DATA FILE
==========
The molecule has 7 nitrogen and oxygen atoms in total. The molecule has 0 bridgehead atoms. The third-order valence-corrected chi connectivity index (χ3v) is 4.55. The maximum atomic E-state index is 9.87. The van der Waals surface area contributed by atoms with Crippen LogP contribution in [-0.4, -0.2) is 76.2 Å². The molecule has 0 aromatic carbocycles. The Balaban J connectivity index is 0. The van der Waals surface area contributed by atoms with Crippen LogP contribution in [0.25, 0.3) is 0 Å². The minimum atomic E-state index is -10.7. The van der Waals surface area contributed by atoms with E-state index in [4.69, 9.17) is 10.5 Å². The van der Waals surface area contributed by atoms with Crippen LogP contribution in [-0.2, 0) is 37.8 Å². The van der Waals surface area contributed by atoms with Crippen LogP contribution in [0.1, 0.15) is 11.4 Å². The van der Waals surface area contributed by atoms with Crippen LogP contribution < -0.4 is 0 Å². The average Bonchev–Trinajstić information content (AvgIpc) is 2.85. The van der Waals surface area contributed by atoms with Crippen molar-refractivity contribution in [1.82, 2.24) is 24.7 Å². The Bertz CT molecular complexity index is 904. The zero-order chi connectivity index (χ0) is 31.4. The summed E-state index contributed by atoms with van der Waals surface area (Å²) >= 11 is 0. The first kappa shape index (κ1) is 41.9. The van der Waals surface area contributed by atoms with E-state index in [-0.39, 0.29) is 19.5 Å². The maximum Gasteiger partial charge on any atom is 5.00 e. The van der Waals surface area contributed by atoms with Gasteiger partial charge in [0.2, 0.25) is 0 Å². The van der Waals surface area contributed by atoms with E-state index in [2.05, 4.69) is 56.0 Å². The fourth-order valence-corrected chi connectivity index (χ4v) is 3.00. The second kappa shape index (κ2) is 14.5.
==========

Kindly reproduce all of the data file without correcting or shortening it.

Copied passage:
The molecule has 7 nitrogen and oxygen atoms in total. The molecule has 0 bridgehead atoms. The third-order valence-corrected chi connectivity index (χ3v) is 4.55. The maximum atomic E-state index is 9.87. The van der Waals surface area contributed by atoms with Crippen LogP contribution in [-0.4, -0.2) is 76.2 Å². The molecule has 0 aromatic carbocycles. The Balaban J connectivity index is 0. The van der Waals surface area contributed by atoms with Crippen LogP contribution in [0.25, 0.3) is 0 Å². The minimum atomic E-state index is -10.7. The van der Waals surface area contributed by atoms with E-state index in [4.69, 9.17) is 10.5 Å². The van der Waals surface area contributed by atoms with Crippen LogP contribution in [-0.2, 0) is 37.8 Å². The van der Waals surface area contributed by atoms with Crippen LogP contribution in [0.1, 0.15) is 11.4 Å². The van der Waals surface area contributed by atoms with Crippen LogP contribution < -0.4 is 0 Å². The average Bonchev–Trinajstić information content (AvgIpc) is 2.85. The van der Waals surface area contributed by atoms with Crippen molar-refractivity contribution in [1.82, 2.24) is 24.7 Å². The Bertz CT molecular complexity index is 904. The zero-order chi connectivity index (χ0) is 31.4. The summed E-state index contributed by atoms with van der Waals surface area (Å²) >= 11 is 0. The first kappa shape index (κ1) is 41.9. The van der Waals surface area contributed by atoms with E-state index in [-0.39, 0.29) is 19.5 Å². The maximum Gasteiger partial charge on any atom is 5.00 e. The van der Waals surface area contributed by atoms with Gasteiger partial charge in [0.2, 0.25) is 0 Å². The van der Waals surface area contributed by atoms with E-state index in [2.05, 4.69) is 56.0 Å². The fourth-order valence-corrected chi connectivity index (χ4v) is 3.00. The second kappa shape index (κ2) is 14.5.